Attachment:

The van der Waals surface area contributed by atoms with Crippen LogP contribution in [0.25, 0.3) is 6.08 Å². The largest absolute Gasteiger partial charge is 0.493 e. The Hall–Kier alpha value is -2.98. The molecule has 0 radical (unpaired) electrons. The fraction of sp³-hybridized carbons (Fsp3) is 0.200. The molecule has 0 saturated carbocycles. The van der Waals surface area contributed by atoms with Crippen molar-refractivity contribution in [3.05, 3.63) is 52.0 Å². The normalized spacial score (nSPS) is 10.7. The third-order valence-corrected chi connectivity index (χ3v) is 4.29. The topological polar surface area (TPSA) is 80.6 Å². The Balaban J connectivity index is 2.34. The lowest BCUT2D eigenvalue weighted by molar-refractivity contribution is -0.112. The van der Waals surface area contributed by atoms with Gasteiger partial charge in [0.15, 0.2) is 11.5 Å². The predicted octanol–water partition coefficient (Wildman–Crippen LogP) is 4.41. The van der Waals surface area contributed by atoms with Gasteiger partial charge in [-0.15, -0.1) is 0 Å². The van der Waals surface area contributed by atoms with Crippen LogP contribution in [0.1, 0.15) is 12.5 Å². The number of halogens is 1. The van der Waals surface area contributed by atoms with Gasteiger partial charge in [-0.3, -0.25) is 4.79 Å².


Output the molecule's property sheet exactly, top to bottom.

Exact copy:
The van der Waals surface area contributed by atoms with Crippen LogP contribution in [0.25, 0.3) is 6.08 Å². The largest absolute Gasteiger partial charge is 0.493 e. The Hall–Kier alpha value is -2.98. The molecule has 0 radical (unpaired) electrons. The fraction of sp³-hybridized carbons (Fsp3) is 0.200. The molecule has 0 saturated carbocycles. The van der Waals surface area contributed by atoms with Crippen molar-refractivity contribution in [3.05, 3.63) is 52.0 Å². The normalized spacial score (nSPS) is 10.7. The third-order valence-corrected chi connectivity index (χ3v) is 4.29. The topological polar surface area (TPSA) is 80.6 Å². The Balaban J connectivity index is 2.34. The lowest BCUT2D eigenvalue weighted by molar-refractivity contribution is -0.112. The van der Waals surface area contributed by atoms with Gasteiger partial charge in [0.15, 0.2) is 11.5 Å². The predicted octanol–water partition coefficient (Wildman–Crippen LogP) is 4.41. The van der Waals surface area contributed by atoms with Gasteiger partial charge in [-0.15, -0.1) is 0 Å². The van der Waals surface area contributed by atoms with Crippen LogP contribution in [0.1, 0.15) is 12.5 Å². The number of halogens is 1. The van der Waals surface area contributed by atoms with Gasteiger partial charge in [-0.3, -0.25) is 4.79 Å².